When Fabric Grows on Trees

I have always been warned that “Money doesn’t grow on trees,”  but apparently, there are a few times trees actually sprout fabrics!

Temperatures here in Arizona can reach over 110 degrees in July and August – but this week, temperatures here are proving they can fall well below freezing

Trees "growing" Fabric

Trees “growing” Fabric

Trees and shrubs that can tolerate 115 can rarely tolerate sub-freezing temps.

To prevent frost kills, trees are wrapped in sheets, blankets and all sorts of finery.

Although not a true Destashification Project,  large pieces of fabric from the Stash were used to save our trees.

This 30 foot ficus  tree (fig tree) is the hit of the neighborhood in its earth-toned stripes.

Its neighbor, the lemon tree, is more bohemian – wearing both a cabbage rose print (left over from bedroom decor a few years back) and a copper and black damask (left over from a shower curtain that is still hanging).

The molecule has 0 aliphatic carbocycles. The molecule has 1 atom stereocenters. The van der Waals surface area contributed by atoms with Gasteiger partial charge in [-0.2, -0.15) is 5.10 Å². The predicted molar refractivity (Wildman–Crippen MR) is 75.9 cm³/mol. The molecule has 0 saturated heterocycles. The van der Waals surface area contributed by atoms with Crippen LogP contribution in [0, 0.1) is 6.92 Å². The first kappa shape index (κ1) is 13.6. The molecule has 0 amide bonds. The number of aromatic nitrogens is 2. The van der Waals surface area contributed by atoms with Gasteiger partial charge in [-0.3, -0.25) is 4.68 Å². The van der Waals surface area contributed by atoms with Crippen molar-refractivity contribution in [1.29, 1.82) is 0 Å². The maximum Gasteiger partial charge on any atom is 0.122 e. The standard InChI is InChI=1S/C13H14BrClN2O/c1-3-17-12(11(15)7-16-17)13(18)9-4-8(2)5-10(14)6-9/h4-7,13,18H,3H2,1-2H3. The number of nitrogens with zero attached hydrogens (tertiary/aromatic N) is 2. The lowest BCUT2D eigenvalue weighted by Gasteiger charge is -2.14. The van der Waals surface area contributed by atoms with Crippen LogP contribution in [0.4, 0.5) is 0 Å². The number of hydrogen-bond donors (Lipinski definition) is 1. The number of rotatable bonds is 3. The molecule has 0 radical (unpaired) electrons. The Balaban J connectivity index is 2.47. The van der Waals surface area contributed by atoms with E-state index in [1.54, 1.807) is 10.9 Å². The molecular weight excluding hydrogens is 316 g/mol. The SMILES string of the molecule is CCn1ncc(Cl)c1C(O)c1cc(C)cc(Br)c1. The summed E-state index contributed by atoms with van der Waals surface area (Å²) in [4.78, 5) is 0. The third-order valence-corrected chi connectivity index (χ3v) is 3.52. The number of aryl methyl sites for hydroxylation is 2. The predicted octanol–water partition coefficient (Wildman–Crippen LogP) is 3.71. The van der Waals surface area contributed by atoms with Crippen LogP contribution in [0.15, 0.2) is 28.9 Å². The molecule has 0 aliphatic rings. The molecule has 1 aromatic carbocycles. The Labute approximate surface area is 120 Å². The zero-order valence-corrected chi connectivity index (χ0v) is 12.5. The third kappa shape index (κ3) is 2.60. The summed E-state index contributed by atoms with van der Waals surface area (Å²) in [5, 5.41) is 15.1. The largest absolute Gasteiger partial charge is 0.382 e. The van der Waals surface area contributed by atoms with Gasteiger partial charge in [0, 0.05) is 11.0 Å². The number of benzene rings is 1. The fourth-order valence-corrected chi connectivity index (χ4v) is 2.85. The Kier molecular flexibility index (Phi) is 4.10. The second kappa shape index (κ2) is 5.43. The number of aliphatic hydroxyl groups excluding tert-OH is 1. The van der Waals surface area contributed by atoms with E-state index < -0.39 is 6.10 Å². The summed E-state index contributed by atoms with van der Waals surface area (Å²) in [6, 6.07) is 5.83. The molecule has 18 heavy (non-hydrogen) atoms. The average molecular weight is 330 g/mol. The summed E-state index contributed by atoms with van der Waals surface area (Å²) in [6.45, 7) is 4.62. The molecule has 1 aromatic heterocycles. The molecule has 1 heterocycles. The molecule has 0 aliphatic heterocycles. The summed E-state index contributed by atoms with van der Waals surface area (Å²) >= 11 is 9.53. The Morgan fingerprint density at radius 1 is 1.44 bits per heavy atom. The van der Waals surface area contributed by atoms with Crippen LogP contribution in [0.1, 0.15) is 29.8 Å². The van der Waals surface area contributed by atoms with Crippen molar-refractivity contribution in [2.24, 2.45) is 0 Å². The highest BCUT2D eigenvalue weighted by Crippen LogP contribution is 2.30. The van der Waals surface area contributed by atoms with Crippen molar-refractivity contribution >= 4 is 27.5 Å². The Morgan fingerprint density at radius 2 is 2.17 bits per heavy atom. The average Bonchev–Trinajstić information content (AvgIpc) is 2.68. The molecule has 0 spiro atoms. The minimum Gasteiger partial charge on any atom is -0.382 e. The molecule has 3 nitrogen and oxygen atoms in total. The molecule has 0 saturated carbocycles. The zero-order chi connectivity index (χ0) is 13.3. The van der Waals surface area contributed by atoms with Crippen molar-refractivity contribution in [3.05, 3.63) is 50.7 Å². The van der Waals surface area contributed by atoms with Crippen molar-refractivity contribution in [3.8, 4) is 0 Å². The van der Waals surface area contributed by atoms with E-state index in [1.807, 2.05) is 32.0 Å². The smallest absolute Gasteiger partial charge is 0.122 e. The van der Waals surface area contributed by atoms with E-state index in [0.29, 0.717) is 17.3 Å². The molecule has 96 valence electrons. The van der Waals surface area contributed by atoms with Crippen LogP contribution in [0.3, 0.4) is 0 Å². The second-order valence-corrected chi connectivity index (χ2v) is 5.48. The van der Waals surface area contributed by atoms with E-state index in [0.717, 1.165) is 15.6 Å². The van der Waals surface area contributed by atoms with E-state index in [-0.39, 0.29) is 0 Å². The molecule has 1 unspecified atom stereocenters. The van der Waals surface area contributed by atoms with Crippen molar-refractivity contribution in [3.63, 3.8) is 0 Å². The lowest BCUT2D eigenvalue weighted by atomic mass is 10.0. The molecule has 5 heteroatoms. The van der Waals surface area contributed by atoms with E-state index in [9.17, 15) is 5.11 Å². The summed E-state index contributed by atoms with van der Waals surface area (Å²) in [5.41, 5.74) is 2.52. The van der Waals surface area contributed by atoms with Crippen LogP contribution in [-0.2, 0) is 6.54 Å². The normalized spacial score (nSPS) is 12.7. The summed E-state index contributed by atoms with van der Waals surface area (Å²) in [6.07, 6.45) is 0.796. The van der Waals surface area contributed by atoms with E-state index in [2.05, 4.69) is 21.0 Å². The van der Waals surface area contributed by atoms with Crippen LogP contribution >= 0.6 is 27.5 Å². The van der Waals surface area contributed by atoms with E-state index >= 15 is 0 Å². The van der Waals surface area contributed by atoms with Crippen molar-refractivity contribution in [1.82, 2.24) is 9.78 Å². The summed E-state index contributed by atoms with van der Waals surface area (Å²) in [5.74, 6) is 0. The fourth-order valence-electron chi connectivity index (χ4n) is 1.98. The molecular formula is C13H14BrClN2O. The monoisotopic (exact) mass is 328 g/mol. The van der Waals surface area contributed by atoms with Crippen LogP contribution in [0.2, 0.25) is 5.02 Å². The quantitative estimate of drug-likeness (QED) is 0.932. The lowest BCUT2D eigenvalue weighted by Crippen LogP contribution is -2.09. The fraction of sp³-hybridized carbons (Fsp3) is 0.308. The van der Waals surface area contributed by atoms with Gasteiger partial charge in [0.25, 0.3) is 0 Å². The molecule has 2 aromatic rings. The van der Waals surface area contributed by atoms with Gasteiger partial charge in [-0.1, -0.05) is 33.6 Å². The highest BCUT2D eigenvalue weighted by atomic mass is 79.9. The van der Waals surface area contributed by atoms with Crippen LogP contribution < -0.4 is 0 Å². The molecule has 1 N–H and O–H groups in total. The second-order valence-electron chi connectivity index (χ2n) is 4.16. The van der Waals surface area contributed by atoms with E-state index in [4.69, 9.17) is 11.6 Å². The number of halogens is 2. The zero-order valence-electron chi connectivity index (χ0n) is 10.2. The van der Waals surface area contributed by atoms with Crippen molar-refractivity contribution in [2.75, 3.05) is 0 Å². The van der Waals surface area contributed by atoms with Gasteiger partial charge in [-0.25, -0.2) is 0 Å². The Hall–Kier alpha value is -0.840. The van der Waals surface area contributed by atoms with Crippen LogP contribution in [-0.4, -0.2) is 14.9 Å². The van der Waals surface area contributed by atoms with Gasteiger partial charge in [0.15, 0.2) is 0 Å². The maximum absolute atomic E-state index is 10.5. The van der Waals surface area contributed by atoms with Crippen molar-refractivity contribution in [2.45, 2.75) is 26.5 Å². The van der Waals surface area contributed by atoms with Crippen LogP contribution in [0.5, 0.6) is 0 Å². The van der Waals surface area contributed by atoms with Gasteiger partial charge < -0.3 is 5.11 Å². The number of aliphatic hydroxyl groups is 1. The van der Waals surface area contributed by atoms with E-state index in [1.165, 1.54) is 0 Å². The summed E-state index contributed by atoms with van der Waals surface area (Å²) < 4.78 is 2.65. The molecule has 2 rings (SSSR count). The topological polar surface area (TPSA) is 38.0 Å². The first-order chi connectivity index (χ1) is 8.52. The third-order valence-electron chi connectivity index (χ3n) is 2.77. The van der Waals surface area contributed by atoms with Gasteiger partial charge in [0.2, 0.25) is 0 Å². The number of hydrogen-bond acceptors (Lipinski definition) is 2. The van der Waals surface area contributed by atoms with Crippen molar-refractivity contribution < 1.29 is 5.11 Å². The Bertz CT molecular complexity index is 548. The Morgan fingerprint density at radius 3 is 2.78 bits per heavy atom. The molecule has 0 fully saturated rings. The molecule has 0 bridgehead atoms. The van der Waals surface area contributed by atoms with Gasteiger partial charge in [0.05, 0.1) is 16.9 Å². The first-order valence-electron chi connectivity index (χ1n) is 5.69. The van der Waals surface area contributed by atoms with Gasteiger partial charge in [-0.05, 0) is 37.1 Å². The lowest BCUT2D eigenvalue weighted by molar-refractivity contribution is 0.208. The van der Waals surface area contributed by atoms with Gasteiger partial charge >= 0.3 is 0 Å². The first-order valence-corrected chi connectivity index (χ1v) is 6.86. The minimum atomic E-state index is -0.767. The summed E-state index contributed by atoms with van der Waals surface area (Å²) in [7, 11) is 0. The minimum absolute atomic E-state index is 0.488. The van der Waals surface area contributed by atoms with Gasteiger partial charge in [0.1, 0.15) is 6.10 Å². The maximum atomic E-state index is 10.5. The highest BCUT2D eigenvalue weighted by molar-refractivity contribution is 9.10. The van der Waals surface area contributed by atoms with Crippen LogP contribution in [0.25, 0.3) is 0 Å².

Trees sprouting fabrics.

Trees sprouting fabrics.

The shrubs and low lying plants were covered with a variety of fabrics.  Ivory and tan fabrics can be seen in the lower right hand side of the second picture.

Underneath their finery the trees are being heated by large Christmas lights.

After two frigid nights, it appears the branches not covered by fabric were damaged – but the trees themselves should make it!  One more cold night (22 degrees) is predicted.

I knew that Fabric Stash would prove useful!

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One Response to When Fabric Grows on Trees

  1. Beulah says:

    This so reminds me of Florida. Seems we have at least one very cold night here each year. Hope all is well now.

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